The school board has bristled at receiving a “report card.” However, report cards are important tools to help us assess how well students and the school district are doing. Unfortunately for the students and community, the California’s Fiscal Crisis Management Assistance Team, (FCMAT) gave the school board and district administration failing marks in major areas of responsibility, including maintenance.
FCMAT has developed standards for school districts which cover five major areas: community relations, personnel management, student achievement, financial management, and facilities management. Grades are given on a scale of 0 to 10.
Our community’s primary concern is safety. In the Year 2000, we passed Measure BB, the $4 million parcel tax for maintenance to make our schools safe and in good repair. Broken facilities lead to injuries. Of the 27 criteria for safety, only 4 standards received a passing grade of 7 or above. Twenty standards received 4 or below—clearly failing. What is troubling about this is that the problems identified in FCMAT were cited by the fire marshall and the district’s consultants reports in 1999. These include electrical panels without doors, missing exit signs, fire hazards, and violations of toxic and flammable materials and chemical standards. Despite adequate funding, BUSD has not hired the recommended key personnel to maintain the fire alarm system. BUSD needs to fix all safety problems now and report back in January. Have the fire marshall reinspect all schools so staff and students are safe.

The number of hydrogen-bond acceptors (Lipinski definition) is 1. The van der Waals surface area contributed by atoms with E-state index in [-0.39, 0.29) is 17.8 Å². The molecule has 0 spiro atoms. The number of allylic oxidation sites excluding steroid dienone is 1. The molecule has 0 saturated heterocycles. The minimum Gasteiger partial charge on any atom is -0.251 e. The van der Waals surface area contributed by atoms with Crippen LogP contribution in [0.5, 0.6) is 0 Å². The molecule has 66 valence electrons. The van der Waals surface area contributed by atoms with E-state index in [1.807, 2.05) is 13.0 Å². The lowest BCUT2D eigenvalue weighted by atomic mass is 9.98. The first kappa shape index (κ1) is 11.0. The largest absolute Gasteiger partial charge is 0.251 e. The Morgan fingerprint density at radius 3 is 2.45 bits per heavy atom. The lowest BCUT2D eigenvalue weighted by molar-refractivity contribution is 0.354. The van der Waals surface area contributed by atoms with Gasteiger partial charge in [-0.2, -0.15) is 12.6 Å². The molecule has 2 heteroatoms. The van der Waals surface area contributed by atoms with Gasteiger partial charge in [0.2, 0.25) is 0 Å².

Maintain New Construction
All new construction must be maintained. This was the guiding principle of the citizens’ Maintenance Advisory Committee (MAC). When MAC was first formed, we were appalled at how taxpayers’ money was wasted. Boilers, which were to last 25 years, lasted less than five because they were not maintained. Water leaks in new schools were not repaired and became $20,000 bills for dry rot. MAC told the Board that BUSD had to maintain our community’s $250 million dollar investment in new school construction. Yet, even on the simple issue of maintaining boilers, FCMAT gave BUSD a 3 out of 10—a failing grade. BUSD lacks a planned maintenance program. FCMAT said a planned maintenance program begins with school board leadership. BUSD needs a policy, a developed budget and timelines, articulated priorities, and a separate financial account. None of this is in place.
All schools should have beautiful grounds. For the 65 percent of Berkeley without children in our schools, the grounds are what affects them. FCMAT said our school grounds do not look good. The current staffing for the grounds crew matches the staffing recommended by the district’s consultants. The problem is the need for improved organization, scheduling and deployment of the staff to produce greater effectiveness. Skilled administrators play an important role.
Our community sustains five major garden nurseries, a world class botanical garden, and a renowned rose garden. Most Berkeleyans agree that the standards applied by BUSD’s Maintenance Department are lower than our community’s standards. BUSD, please understand:
a) You must respect the work of parents and community in our school gardens.